I’m not a code-switcher myself (in speech), but my understanding is that what will happen is that the code switcher will liberally intersperse a sentence in language A with words from language B (as Caesar does, perhaps, when he uses Latin god-names when describing Gaulish gods), or else they’ll get halfway through a sentence in language A and switch to language B for the remainder. What’s fascinating is that the languages aren’t just slammed together at random. There are certain ‘join points’ where the languages can fit together; away from these joints, the languages can’t be attached to each other. For example, you could say ‘I saw das Hund‘ (I saw the dog), but it’s much less natural to say ‘I sah das Hund‘ or ‘I saw the Hund‘. The reason is that a sentence consists of words standing in relation with one another, and the tighter the relation between the words, the more difficult it is to code-switch between them. (Not that it can’t be done: you can even code-switch right in the middle of a word, sometimes.) If the religion:language analogy holds, this means that mixing religions is not as simple as just picking what you like out of a big smorgasboard of belief systems. Instead, there are natural joints where beliefs more naturally fit together.

    This sounds like an excellent topic for a post. Thanks, Cat!


  27. Code-switching—I haven’t heard of the concept before. I like it and it does fit with the way that I choose to look at my religion. I say “my” because it is only mine, my point of viewing all of the religious concepts that I have chosen to include in my view of God. I don’t think there is anything random about the way that my beliefs have come into existence or how they seem to fit together. There are difinitely connecting joints that fit well together as in Jeff’s examples. They are connections that work for me. I don’t expect that they would necessarily work for anyone else because they came about because of my own personal experiences with God. My view of God is definitely eclectic. I choose to call myself a Christian, even though my views are greatly expanded from the typical Christian religious views, because Christianity was the foundation that I started with in this lifetime. I have added on and built onto that foundation. And I am open to the differences, to the possibility that someone else’s views are just as valid as mine. The only things that I know about being a Druid is from this blog. They interest me. That is why I have subscribed, even though I don’t always understand the conversations that go on here. I love how connected to nature Jeff is and how he shares that love with his children. I am in awe of that love. You are all expanding my view of the Universe and God. Thanks.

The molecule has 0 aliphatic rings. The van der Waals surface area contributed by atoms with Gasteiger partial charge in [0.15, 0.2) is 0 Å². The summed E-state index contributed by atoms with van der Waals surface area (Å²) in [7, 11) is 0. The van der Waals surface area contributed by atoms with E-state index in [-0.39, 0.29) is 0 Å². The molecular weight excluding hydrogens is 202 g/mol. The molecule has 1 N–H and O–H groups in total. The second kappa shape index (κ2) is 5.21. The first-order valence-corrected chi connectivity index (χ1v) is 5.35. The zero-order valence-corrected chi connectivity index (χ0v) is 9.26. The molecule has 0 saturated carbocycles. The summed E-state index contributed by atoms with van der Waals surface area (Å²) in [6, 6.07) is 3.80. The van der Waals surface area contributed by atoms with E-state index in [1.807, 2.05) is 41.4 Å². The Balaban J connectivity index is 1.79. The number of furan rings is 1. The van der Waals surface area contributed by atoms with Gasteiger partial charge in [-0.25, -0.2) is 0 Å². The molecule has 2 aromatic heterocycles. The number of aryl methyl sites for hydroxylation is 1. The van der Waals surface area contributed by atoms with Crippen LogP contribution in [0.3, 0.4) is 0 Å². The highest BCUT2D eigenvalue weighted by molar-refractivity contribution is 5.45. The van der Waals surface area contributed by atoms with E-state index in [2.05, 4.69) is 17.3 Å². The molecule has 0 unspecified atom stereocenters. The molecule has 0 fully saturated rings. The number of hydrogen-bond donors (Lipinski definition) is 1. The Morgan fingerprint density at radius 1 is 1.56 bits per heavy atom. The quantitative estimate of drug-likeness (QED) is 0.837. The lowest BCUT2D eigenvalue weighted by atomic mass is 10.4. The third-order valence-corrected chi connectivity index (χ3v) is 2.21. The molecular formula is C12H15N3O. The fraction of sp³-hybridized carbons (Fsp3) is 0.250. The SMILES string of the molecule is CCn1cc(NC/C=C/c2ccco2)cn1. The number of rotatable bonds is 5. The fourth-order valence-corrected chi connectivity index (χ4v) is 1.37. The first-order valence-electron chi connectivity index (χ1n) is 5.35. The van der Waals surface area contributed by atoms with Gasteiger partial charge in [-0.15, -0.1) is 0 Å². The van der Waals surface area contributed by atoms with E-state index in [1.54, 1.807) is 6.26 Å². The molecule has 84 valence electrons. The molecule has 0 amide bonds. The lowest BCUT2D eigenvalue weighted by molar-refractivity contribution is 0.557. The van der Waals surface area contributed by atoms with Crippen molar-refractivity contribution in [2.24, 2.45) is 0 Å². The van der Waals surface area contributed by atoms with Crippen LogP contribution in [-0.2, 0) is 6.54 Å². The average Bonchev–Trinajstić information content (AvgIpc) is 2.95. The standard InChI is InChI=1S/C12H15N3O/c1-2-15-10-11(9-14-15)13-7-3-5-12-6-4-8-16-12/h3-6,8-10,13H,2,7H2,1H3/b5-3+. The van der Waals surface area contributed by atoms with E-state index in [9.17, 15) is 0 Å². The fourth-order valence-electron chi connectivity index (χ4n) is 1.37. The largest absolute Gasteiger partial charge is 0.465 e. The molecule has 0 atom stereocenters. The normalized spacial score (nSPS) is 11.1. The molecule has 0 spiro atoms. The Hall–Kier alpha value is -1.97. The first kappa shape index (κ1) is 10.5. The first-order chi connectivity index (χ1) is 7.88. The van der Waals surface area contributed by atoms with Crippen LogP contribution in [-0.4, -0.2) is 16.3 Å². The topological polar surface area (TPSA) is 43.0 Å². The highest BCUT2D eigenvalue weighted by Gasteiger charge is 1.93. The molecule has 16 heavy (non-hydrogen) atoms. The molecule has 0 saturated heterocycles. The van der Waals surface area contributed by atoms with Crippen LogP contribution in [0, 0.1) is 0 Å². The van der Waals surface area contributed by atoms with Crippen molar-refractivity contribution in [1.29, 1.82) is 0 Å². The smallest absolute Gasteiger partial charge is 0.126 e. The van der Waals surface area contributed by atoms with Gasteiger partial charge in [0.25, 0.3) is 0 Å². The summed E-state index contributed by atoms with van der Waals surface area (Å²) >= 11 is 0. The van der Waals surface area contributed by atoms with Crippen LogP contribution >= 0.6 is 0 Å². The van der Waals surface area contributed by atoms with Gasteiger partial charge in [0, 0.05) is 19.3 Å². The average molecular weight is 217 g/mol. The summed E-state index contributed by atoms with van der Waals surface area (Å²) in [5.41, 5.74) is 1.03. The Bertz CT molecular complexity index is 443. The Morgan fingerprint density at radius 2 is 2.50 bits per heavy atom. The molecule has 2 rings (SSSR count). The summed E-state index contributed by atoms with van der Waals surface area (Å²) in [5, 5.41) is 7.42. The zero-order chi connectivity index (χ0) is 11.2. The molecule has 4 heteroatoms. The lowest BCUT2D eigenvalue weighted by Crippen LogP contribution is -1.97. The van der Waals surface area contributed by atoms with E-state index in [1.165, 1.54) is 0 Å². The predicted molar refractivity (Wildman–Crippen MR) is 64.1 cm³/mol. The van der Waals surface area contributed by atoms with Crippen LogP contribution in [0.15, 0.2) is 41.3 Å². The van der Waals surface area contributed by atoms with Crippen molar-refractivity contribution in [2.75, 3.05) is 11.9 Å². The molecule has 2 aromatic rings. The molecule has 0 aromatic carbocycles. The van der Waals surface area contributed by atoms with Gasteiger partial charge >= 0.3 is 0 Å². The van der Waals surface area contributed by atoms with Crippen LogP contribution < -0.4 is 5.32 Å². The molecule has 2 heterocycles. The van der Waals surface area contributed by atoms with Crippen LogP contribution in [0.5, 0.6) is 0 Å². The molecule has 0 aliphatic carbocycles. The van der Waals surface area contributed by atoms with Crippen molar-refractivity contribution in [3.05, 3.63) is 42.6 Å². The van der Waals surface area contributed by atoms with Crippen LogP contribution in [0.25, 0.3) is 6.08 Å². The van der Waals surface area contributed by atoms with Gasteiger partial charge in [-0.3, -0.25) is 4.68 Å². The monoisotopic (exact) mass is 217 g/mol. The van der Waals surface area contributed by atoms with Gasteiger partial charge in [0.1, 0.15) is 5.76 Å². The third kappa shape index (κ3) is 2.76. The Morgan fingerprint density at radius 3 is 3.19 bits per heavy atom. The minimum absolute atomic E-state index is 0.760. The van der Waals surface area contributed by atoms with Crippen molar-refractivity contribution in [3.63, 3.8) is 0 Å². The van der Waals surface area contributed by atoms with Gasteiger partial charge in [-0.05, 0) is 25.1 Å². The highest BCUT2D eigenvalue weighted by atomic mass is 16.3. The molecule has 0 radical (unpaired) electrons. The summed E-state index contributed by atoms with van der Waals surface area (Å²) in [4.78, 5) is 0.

28. Campbell said a lot of things – and he had some really good insights, but I don’t take him as an absolute authority. Even in his own field, I think there are places where Mircea Eliade has a better record than Campbell.

    Jeff, to your question about the Greeks: some late philosophers (although more Romans than Greeks, I think) did hold that the Gods were human constructs of one sort or another, or that they were aspects of some One – there’s a fascinating book called “Pagan Monotheism in Late Antiquity”, edited by Polymnia Athanassiade, that goes into some of this – but I think the average religious person would *have* to belief in something more than that, or what’s the point? Paul Veyne’s book “Did the Greeks Believe Their Myths?” is pretty good reading on this question (short answer – yes).


  29. Thanks for your kind words and your perspective, Patricia! I personally feel like my connection to nature could be a lot stronger, since I spend a lot of time sitting by myself in front of a computer working at my day job. 🙂 But I’m headed away from that.

    You make an interesting point about having ‘joints’ that work for you, but not necessarily for other people, since they arise from your personal experiences.


  30. Erik, thanks for the info! Those books would be really interesting to read sometime. I haven’t heard of Mircea Eliade, but I’ll definitely seek her out.


  31. Jeff,
    Him, actually – Italian, I believe.


  32. Erik, I knew as soon as I hit ‘submit’ I should have checked on Mircea’s gender. 🙂 Here’s a link to the wikipedia article, for the curious (it says he’s Romanian):


  33. I’ve recently become drawn to Mircea Eliade’s work, and made a brief post recently entitled Mircea Eliade’s Definition of Myth.

    I’m interested in his conception of the dialectic of the Sacred and Profane (which I believed he inherited from Durkheim), and his idea of the transconscious.